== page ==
On This Day: Japanese begin 'Rape of Nanking' that killed 200,000 Chinese

On This Day: Japanese begin 'Rape of Nanking' that killed 200,000 Chinese


DECEMBER 11, 1937:
Japanese forces began the Rape of Nanking – massacring 200,000 men and sexually assaulting at least 20,000 women in China’s former capital.

Most of the rape victims were mutilated or killed while almost the entire ancient city was burned to the ground during one of the 20th century’s most sickening war crimes.

The devastation of Nanking, which is now called Nanjing and lies 600 miles south of the present capital of Beijing, was designed to break the spirit of Chinese resistance.

The six-week rampage followed the fall of the city after the Japanese Imperial Army had left a trail of destruction as it marched up the Yangtze River from Shanghai.

A British Pathe newsreel shows gunboats steaming up China’s longest waterway after Chinese Nationalist leader Chiang Kai-shek evacuated the majority of his troops.

Few could imagine the fate of the remaining 150,000 soldiers, who were butchered after commander Prince Yasuhiko Asaka issued an order to “kill all captives”.

On top of this, some 50,000 male civilians were also massacred, despite the German-led International Committee setting up a Nanking Safety Zone for their protection.

Among the gruesome spectacles witnessed by some foreign diplomats were Japanese officers engaging in beheading contests.

Two Tokyo newspapers published an account of two “heroic” lieutenants who - after tying each other in a race to kill 100 people by sword – went into “extra innings”.

Toshiaki Mukai and Tsuyoshi Noda, who were tried and executed by the Chinese in 1948, allegedly settled their contest by persuing 150 more decapitations each.

Yet it was the mass rape that most epitomised the horror and provided the iconic name to an act of almost unparalled barbarism.

Soldiers went from door to door searching for female victims, including young girls who were often cut open so that they could be penetrated.

Women were routinely mutilated and often killed afterwards by troops stabbing them in vaginas with objects ranging from bayonets and bottles to bamboo sticks.

Pregnant women were also bayoneted in the stomach.

Chinese survivor Tang Junshan later revealed one of the most gut-wrenching cases of this after he watched a group of civilians be murdered.

“The seventh and last person in the first row was a pregnant woman,” he testified to the Nanjing War Crimes Tribunal.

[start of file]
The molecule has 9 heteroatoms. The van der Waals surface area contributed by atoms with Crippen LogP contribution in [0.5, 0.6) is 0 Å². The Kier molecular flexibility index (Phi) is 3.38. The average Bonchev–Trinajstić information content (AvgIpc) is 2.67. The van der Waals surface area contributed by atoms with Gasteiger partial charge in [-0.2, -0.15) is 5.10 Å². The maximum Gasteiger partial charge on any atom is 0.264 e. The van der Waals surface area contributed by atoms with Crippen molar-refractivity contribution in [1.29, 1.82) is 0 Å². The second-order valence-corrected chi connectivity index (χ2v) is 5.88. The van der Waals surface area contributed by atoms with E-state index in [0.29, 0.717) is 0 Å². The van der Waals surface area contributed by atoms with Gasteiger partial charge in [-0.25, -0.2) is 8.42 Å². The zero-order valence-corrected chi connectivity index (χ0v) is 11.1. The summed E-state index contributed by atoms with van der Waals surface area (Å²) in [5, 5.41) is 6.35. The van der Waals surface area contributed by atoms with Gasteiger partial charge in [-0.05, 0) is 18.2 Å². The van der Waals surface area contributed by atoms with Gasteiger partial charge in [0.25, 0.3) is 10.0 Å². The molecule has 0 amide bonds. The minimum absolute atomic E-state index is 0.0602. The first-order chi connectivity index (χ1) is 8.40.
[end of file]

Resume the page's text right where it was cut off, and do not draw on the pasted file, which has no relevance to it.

[On This Day: More than 100 die in Britain's worst peacetime rail disaster]

“The soldier thought he might as well rape her before killing her, so he pulled her out of the group to a spot about ten meters away.

“As he was trying to rape her, the woman resisted fiercely ... The soldier abruptly stabbed her in the belly with a bayonet.

“She gave a final scream as her intestines spilled out. Then the soldier stabbed the foetus, with its umbilical cord clearly visible, and tossed it aside.”

John Rabe, a German businessman who was elected to lead the Safety Zone because of Japanese sympathy to his Nazi Party membership, recorded the horror in a diary.

In one excerpt, he wrote: “Last night up to 1,000 women and girls are said to have been raped, about 100 girls at Ginling College Girls alone.


[On This Day: 116 schoolchildren killed after slag heap collapses in Aberfan disaster]

“You hear nothing but rape. If husbands or brothers intervene, they're shot. What you hear and see on all sides is the brutality and bestiality of the Japanese soldiers.”

Rabe, who was credited by the Chinese for helping to save around 250,000 lives,  was arrested by the Gestapo when he returned to Germany at the end of February 1938.

They seized film he had made and banned him from speaking about the atrocities committed by the Nazi’s World War II Axis partner.

[On This Day: Italy sides with the Allies and declares war on Germany]

Following Japan’s unconditional surrender to the Allies, they finally ended fighting in China, which allowed Communists forces under Mao Zedong to seize power there.

Japanese war crimes were both investigated by the Chinese and the U.S.-led International Military Tribunal for the Far East in Tokyo.

However America’s General Douglas MacArthur gave the royal family – including Prince Asaka – immunity from prosecution in a bid to maintain peace.

Japan continues to refuse to pay compensation to China for its brutal occupation, which at least 23million Chinese died.